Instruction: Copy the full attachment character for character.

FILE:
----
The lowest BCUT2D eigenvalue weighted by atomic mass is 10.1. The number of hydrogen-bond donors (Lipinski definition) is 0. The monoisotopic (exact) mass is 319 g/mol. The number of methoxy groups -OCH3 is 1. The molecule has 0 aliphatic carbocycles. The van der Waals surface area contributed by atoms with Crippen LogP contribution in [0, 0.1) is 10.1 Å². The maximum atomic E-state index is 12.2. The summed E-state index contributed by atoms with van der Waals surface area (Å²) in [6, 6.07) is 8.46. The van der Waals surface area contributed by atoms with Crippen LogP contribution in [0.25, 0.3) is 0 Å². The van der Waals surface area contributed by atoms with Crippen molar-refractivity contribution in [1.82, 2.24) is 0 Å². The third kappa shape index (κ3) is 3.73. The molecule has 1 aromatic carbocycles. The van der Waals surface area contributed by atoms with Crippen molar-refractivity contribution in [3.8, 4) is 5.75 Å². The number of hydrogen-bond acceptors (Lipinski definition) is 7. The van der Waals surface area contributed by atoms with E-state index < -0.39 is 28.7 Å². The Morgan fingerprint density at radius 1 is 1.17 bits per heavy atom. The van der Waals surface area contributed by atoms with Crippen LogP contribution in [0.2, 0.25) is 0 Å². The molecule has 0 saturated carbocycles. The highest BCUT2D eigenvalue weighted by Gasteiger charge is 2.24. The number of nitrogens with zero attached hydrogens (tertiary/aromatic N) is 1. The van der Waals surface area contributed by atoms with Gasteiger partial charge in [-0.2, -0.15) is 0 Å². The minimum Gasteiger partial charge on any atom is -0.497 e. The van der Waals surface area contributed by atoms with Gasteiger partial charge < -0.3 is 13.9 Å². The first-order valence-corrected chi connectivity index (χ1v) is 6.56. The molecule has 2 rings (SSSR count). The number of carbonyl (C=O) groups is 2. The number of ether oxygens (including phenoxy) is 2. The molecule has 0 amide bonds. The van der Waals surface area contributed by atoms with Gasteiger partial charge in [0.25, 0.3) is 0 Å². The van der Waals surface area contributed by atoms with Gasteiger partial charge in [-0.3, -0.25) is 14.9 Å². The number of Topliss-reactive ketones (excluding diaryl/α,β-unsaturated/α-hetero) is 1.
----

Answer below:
The lowest BCUT2D eigenvalue weighted by atomic mass is 10.1. The number of hydrogen-bond donors (Lipinski definition) is 0. The monoisotopic (exact) mass is 319 g/mol. The number of methoxy groups -OCH3 is 1. The molecule has 0 aliphatic carbocycles. The van der Waals surface area contributed by atoms with Crippen LogP contribution in [0, 0.1) is 10.1 Å². The maximum atomic E-state index is 12.2. The summed E-state index contributed by atoms with van der Waals surface area (Å²) in [6, 6.07) is 8.46. The van der Waals surface area contributed by atoms with Crippen LogP contribution in [0.25, 0.3) is 0 Å². The van der Waals surface area contributed by atoms with Crippen molar-refractivity contribution in [1.82, 2.24) is 0 Å². The third kappa shape index (κ3) is 3.73. The molecule has 1 aromatic carbocycles. The van der Waals surface area contributed by atoms with Crippen molar-refractivity contribution in [3.8, 4) is 5.75 Å². The number of hydrogen-bond acceptors (Lipinski definition) is 7. The van der Waals surface area contributed by atoms with E-state index < -0.39 is 28.7 Å². The Morgan fingerprint density at radius 1 is 1.17 bits per heavy atom. The van der Waals surface area contributed by atoms with Crippen LogP contribution in [0.2, 0.25) is 0 Å². The molecule has 0 saturated carbocycles. The highest BCUT2D eigenvalue weighted by Gasteiger charge is 2.24. The number of nitrogens with zero attached hydrogens (tertiary/aromatic N) is 1. The van der Waals surface area contributed by atoms with Gasteiger partial charge in [-0.2, -0.15) is 0 Å². The minimum Gasteiger partial charge on any atom is -0.497 e. The van der Waals surface area contributed by atoms with Gasteiger partial charge < -0.3 is 13.9 Å². The first-order valence-corrected chi connectivity index (χ1v) is 6.56. The molecule has 2 rings (SSSR count). The number of carbonyl (C=O) groups is 2. The number of ether oxygens (including phenoxy) is 2. The molecule has 0 amide bonds. The van der Waals surface area contributed by atoms with Gasteiger partial charge in [0.25, 0.3) is 0 Å². The van der Waals surface area contributed by atoms with Gasteiger partial charge in [-0.3, -0.25) is 14.9 Å². The number of Topliss-reactive ketones (excluding diaryl/α,β-unsaturated/α-hetero) is 1.